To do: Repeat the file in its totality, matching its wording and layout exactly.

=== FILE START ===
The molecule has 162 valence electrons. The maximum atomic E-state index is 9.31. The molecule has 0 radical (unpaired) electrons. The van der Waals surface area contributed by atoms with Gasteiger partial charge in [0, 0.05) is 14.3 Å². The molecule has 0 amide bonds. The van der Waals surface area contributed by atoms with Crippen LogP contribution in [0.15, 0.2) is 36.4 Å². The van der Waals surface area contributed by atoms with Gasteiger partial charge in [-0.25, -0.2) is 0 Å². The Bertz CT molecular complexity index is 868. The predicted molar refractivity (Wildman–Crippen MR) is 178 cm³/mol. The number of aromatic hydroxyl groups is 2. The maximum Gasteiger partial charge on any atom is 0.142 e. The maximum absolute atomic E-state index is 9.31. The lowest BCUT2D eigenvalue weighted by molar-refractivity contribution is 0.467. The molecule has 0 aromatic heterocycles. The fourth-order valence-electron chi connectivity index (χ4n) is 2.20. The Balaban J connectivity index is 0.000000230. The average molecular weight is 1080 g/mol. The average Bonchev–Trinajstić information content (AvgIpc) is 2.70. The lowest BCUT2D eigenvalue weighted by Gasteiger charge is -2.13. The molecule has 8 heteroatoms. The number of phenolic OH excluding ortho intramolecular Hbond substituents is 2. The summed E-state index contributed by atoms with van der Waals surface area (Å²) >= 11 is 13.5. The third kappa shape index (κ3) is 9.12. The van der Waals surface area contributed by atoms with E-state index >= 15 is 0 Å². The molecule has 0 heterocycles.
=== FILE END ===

The molecule has 162 valence electrons. The maximum atomic E-state index is 9.31. The molecule has 0 radical (unpaired) electrons. The van der Waals surface area contributed by atoms with Gasteiger partial charge in [0, 0.05) is 14.3 Å². The molecule has 0 amide bonds. The van der Waals surface area contributed by atoms with Crippen LogP contribution in [0.15, 0.2) is 36.4 Å². The van der Waals surface area contributed by atoms with Gasteiger partial charge in [-0.25, -0.2) is 0 Å². The Bertz CT molecular complexity index is 868. The predicted molar refractivity (Wildman–Crippen MR) is 178 cm³/mol. The number of aromatic hydroxyl groups is 2. The maximum Gasteiger partial charge on any atom is 0.142 e. The maximum absolute atomic E-state index is 9.31. The lowest BCUT2D eigenvalue weighted by molar-refractivity contribution is 0.467. The molecule has 0 aromatic heterocycles. The fourth-order valence-electron chi connectivity index (χ4n) is 2.20. The Balaban J connectivity index is 0.000000230. The average molecular weight is 1080 g/mol. The average Bonchev–Trinajstić information content (AvgIpc) is 2.70. The lowest BCUT2D eigenvalue weighted by Gasteiger charge is -2.13. The molecule has 8 heteroatoms. The number of phenolic OH excluding ortho intramolecular Hbond substituents is 2. The summed E-state index contributed by atoms with van der Waals surface area (Å²) >= 11 is 13.5. The third kappa shape index (κ3) is 9.12. The van der Waals surface area contributed by atoms with E-state index >= 15 is 0 Å². The molecule has 0 heterocycles.